To investigate the incidence of peripherally inserted central catheter–related deep venous thrombosis (PRDVT) and their associated risk factors of PRDVT in the oncological patients who received peripherally inserted central catheters” Jianning et al (2018).
Objective: To investigate the incidence of peripherally inserted central catheter–related deep venous thrombosis (PRDVT) and their associated risk factors of PRDVT in the oncological patients who received peripherally inserted central catheters.
Methods: This is a prospective and interventional cohort study; enrolled cancer patients had ultrasound-guided peripherally inserted central catheters and followed up by an intensive ultrasound monitoring protocol for 24 weeks. Vascular color Doppler ultrasound was applicated to the prospective evaluation of thrombus every 2 weeks for each patient.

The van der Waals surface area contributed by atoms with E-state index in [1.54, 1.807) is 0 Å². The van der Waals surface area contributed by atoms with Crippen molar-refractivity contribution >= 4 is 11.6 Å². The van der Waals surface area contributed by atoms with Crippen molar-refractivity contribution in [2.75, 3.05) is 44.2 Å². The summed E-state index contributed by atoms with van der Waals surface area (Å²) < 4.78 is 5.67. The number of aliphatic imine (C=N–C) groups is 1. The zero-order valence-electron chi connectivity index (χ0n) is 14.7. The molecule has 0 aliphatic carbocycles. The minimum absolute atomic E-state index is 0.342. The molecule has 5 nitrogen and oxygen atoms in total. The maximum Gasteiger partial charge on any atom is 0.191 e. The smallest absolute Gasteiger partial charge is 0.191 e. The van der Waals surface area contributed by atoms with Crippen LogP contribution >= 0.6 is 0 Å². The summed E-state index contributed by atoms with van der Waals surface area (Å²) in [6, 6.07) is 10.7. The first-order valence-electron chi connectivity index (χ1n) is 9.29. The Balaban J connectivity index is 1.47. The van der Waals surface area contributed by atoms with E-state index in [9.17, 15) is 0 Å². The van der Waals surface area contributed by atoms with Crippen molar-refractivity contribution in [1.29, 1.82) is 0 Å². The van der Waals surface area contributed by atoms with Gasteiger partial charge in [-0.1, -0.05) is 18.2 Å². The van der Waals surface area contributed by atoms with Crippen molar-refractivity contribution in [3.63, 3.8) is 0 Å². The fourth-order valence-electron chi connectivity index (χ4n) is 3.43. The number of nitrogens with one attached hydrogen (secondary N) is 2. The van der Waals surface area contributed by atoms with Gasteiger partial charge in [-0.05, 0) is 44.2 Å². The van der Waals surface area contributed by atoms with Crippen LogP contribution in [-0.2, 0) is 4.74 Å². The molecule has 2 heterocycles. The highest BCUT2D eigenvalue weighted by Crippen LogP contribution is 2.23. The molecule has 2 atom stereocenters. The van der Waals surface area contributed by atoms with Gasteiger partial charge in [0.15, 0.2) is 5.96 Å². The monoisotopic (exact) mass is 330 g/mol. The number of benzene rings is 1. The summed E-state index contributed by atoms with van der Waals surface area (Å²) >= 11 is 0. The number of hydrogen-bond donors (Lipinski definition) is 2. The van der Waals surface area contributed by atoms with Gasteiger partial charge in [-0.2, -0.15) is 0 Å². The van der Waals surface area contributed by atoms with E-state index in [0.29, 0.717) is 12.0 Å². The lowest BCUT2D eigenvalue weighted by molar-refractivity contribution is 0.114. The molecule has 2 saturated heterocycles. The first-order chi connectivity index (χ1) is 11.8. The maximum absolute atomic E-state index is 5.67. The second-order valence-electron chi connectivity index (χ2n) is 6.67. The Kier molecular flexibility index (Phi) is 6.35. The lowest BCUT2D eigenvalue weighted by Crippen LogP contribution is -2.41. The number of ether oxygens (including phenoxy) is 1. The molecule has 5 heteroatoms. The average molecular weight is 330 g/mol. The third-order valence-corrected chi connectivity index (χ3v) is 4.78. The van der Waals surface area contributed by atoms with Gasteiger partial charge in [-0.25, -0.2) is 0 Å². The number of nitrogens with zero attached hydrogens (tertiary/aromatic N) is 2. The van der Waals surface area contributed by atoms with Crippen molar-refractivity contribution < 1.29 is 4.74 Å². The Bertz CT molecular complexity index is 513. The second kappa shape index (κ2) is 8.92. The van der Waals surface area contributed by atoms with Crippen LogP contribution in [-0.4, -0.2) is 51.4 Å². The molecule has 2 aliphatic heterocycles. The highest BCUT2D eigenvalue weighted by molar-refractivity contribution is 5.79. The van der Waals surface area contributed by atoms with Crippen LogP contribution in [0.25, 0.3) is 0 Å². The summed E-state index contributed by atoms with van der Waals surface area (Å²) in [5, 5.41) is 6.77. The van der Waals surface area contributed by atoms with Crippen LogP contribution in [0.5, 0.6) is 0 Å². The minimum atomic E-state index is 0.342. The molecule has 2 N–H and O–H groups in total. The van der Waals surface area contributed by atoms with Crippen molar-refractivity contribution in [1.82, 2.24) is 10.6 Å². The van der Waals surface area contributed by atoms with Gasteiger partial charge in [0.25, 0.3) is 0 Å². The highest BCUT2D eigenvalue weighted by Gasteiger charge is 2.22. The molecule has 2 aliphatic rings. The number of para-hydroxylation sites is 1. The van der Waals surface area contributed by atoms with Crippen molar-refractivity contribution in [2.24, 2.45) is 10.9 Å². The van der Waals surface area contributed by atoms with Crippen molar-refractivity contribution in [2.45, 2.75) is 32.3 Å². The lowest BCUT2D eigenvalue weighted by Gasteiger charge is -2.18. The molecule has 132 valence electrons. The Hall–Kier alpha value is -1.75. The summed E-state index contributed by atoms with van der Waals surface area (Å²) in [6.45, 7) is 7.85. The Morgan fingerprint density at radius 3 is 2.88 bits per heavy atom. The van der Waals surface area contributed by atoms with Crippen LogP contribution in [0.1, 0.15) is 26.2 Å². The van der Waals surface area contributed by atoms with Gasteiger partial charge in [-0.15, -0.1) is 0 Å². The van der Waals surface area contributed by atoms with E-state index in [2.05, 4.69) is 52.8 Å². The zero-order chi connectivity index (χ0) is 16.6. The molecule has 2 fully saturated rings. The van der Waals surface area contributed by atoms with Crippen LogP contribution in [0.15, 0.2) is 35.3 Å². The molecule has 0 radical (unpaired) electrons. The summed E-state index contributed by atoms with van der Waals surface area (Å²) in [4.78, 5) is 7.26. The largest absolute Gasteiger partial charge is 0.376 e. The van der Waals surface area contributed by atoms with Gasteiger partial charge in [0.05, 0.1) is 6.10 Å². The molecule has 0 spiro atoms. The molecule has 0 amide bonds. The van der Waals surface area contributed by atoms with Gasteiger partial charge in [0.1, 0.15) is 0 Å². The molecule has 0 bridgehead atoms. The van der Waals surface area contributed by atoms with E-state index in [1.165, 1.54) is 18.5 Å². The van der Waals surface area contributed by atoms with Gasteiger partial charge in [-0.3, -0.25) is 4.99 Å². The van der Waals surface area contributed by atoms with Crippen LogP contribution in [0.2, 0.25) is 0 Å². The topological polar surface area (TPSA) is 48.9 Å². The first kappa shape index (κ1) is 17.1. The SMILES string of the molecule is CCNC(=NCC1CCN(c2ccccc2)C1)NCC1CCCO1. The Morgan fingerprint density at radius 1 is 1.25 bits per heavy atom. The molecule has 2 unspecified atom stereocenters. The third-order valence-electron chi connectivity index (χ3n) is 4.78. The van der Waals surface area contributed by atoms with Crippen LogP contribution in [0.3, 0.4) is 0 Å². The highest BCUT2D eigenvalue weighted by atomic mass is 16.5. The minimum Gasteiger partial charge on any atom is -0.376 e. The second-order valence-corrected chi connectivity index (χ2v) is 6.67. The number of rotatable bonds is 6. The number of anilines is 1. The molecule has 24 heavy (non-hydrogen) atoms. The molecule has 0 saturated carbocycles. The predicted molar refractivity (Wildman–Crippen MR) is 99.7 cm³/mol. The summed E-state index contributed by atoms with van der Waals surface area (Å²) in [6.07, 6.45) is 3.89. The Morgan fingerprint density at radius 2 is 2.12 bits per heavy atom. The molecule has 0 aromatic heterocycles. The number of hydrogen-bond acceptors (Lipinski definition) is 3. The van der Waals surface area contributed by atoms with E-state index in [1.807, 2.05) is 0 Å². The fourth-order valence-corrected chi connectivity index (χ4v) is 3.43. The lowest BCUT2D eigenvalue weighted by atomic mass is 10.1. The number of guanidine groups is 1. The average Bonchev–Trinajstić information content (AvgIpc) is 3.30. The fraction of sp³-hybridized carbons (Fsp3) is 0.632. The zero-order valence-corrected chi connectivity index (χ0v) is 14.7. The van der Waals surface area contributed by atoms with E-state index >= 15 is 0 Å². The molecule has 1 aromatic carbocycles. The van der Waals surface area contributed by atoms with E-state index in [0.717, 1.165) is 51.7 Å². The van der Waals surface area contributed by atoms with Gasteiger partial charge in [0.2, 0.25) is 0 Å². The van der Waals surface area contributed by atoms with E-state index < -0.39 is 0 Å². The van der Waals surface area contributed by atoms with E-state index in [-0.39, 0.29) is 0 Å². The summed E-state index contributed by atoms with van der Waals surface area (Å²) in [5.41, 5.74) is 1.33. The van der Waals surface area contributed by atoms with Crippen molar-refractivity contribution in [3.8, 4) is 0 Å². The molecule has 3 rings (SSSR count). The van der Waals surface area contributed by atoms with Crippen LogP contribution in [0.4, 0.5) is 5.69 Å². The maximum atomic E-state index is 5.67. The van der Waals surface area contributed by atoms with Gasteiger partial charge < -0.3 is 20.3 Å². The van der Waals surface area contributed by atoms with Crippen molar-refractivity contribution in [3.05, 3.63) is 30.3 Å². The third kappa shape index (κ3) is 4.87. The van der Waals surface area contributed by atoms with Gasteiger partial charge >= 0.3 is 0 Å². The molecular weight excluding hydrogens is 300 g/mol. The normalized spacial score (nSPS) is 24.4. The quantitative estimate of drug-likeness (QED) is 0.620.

Results: Of all 406 patients (37,490 catheter days), 30.05% of patients (122/406) developed peripherally inserted central catheter–related deep vein thrombosis, with an incidence of 3.25 per 1000 catheter days. Only 1.23% (5/406) peripherally inserted central catheters were removed because of central line associated blood stream infection or accident. The incidence of asymptomatic PRDVT and symptomatic PRDVT were 26.85% (109/406) and 3.2% (13/406) respectively.
Conclusion: The incidence of PRDVT in our hospital was considerable to the published data. Catheter in right upper extremity, tip at subclavian or T 2-4, more than 1 attempt for peripherally inserted central catheter insertion, and radiotherapy were independent predictors of PRDVT in cancer patients. Proactive ultrasound monitoring protocol from insertion to follow-up visits to investigate the incidence of PRDVT in oncological patients should be a routine examination.
You may also be interested in…
Jianning, W., Zhimin, W., Peiyi, H., Ping, D., Huang, X. and Xu, Y. (2018) The Ultrasound Monitoring to the Venous Thromboembolism Associated with Peripherally Inserted Central Catheters in Chemotherapy Patients: A Prospective Cohort Study. The Journal of the Association for Vascular Access. 23(4), p.221–228.